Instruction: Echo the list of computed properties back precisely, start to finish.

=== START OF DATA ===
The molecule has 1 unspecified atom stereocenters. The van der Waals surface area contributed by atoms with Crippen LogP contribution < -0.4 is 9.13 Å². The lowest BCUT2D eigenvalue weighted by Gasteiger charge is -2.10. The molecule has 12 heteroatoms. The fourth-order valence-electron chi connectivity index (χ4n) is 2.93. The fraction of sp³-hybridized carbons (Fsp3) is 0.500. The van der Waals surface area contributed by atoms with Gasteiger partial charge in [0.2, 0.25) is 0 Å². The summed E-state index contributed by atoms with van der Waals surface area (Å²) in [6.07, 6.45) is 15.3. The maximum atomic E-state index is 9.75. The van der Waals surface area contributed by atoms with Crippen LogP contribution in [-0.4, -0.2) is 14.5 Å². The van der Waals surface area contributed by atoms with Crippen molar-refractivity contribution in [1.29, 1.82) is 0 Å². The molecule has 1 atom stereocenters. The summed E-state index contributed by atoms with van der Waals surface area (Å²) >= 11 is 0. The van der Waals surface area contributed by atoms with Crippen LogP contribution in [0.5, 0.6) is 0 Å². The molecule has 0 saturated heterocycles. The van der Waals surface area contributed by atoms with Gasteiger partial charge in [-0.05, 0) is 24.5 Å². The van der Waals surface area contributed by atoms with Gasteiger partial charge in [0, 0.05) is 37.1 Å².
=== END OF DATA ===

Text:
The molecule has 1 unspecified atom stereocenters. The van der Waals surface area contributed by atoms with Crippen LogP contribution < -0.4 is 9.13 Å². The lowest BCUT2D eigenvalue weighted by Gasteiger charge is -2.10. The molecule has 12 heteroatoms. The fourth-order valence-electron chi connectivity index (χ4n) is 2.93. The fraction of sp³-hybridized carbons (Fsp3) is 0.500. The van der Waals surface area contributed by atoms with Gasteiger partial charge in [0.2, 0.25) is 0 Å². The summed E-state index contributed by atoms with van der Waals surface area (Å²) in [6.07, 6.45) is 15.3. The maximum atomic E-state index is 9.75. The van der Waals surface area contributed by atoms with Crippen LogP contribution in [-0.4, -0.2) is 14.5 Å². The van der Waals surface area contributed by atoms with Crippen molar-refractivity contribution in [1.29, 1.82) is 0 Å². The molecule has 1 atom stereocenters. The summed E-state index contributed by atoms with van der Waals surface area (Å²) >= 11 is 0. The van der Waals surface area contributed by atoms with Crippen LogP contribution in [0.5, 0.6) is 0 Å². The molecule has 0 saturated heterocycles. The van der Waals surface area contributed by atoms with Gasteiger partial charge in [-0.05, 0) is 24.5 Å². The van der Waals surface area contributed by atoms with Gasteiger partial charge in [0, 0.05) is 37.1 Å².